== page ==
By Emily Zhao
While over 13% of American public school students are enrolled in special education programs, they are often unheard and unrecognized in the masses of students in general education.
What is special education, and how do students qualify?
Special education is defined as a “form of learning provided to students with exceptional needs, such as students with learning disabilities or mental challenges,” stated by yourdictionary.com.
Students in the PHHS special education program are split into two general categories: mild to moderate and moderate to severe learning, mental and physical disabilities.
In order to qualify for either category of the school’s special education program, prospective students must be given a comprehensive evaluation. When a physician, parent, or teacher first has concerns about a student, they can refer the child to an evaluator.
According to understood.org, the evaluation process determines “whether or not your child needs special education services in order to learn the general education curriculum. Having any of 13 disabilities may qualify a child for special education.” The official list of 13 disabilities ranges from dyslexia to deafness to autism.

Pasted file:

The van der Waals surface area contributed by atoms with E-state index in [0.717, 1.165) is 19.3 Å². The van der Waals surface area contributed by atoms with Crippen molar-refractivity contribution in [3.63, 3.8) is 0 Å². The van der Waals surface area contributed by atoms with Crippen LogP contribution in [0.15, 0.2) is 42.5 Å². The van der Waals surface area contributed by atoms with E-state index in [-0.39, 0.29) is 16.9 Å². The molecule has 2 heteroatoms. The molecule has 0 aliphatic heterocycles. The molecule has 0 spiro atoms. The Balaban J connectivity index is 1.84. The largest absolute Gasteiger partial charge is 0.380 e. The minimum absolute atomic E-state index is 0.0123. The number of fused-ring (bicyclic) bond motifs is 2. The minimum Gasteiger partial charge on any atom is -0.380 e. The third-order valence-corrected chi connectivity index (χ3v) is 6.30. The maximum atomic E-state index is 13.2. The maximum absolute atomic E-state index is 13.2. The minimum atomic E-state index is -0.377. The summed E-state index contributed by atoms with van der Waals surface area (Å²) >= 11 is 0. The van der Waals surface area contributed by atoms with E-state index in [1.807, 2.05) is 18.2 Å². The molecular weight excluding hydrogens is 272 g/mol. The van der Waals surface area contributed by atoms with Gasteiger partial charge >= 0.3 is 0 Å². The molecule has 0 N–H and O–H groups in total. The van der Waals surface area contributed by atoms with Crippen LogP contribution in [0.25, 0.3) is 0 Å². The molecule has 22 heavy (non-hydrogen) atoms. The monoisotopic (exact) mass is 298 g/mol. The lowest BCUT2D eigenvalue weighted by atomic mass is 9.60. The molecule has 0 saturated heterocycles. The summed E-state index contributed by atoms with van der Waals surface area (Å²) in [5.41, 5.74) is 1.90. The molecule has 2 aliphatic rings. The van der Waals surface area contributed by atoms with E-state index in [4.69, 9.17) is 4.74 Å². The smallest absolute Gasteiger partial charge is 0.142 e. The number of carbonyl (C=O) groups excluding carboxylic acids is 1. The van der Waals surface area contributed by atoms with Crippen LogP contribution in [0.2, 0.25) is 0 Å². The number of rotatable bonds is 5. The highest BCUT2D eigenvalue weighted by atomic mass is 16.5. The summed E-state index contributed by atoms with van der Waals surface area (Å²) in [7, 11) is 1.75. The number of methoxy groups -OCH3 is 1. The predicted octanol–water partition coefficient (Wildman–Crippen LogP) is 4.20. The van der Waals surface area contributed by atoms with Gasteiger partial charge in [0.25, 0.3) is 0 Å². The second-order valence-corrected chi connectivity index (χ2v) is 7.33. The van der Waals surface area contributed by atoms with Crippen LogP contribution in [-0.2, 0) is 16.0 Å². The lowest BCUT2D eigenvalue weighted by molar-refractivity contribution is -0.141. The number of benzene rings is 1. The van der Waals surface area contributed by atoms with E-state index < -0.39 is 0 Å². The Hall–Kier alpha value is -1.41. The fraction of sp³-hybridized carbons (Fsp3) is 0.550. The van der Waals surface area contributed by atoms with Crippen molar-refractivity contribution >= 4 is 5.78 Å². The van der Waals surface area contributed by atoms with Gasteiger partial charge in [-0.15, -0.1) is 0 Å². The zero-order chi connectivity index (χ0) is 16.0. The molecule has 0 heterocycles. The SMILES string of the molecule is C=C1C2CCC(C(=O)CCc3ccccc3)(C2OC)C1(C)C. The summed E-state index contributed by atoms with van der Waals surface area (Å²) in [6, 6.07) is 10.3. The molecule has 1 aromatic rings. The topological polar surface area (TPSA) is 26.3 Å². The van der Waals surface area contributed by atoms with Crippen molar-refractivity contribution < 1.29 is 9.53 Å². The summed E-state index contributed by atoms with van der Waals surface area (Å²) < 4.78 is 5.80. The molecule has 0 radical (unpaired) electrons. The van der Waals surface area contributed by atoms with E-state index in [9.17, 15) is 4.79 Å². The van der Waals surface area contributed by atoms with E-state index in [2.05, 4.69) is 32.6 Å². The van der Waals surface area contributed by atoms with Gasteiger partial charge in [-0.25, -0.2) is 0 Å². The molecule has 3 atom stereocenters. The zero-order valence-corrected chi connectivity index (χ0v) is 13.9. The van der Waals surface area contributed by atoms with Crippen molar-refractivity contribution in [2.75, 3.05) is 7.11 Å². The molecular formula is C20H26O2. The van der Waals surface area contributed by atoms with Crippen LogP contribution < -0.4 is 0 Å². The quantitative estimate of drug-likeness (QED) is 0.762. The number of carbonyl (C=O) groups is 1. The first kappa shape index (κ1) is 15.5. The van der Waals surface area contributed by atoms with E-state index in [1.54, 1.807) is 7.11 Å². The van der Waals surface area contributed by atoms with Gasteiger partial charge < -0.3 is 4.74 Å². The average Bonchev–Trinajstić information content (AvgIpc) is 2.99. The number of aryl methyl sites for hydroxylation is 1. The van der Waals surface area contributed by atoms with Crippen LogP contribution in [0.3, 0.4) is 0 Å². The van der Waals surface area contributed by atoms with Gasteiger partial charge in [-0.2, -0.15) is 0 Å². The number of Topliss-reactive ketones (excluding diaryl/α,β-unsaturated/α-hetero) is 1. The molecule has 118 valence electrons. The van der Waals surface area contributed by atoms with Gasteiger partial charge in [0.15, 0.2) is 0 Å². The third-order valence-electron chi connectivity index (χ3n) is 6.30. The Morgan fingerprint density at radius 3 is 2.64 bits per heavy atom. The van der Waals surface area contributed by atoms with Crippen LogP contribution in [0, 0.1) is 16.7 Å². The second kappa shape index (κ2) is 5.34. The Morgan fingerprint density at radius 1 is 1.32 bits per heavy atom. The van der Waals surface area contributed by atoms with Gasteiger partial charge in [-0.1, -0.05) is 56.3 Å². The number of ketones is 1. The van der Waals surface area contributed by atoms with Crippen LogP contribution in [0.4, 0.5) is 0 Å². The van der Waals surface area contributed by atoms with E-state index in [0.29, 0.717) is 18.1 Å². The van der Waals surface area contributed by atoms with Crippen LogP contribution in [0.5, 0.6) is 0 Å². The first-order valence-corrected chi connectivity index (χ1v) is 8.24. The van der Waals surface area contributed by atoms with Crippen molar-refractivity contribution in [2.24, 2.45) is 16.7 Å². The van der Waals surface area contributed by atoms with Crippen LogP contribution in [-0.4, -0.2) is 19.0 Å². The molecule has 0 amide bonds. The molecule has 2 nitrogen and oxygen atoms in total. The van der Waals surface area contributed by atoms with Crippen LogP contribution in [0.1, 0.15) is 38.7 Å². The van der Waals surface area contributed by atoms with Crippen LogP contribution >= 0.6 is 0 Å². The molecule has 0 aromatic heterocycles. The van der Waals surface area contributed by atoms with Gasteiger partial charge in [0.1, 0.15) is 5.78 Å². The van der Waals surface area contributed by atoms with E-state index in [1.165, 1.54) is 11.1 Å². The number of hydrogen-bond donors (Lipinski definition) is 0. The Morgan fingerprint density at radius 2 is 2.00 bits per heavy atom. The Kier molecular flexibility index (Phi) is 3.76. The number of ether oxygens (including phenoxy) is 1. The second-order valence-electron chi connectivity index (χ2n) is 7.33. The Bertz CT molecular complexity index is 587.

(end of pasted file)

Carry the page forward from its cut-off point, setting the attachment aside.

Afterwards, parents, teachers, administrators, and the student themselves work together to create an IEP (Individualized Education Plan), setting annual goals in both education and cognition for the future. This document also outlines the child’s strengths, needs, and present state of performance, essentially planning out the best way to accommodate the student with their needs. Additionally, the IEP team determines whether the student participates in specialized programs for the majority of the day or just one period. The purpose of the IEP team is largely to provide the student with the least restrictive environment possible or most inclusive schedule where the student spends the most time possible around general education students.
How does the mild to moderate special education program work?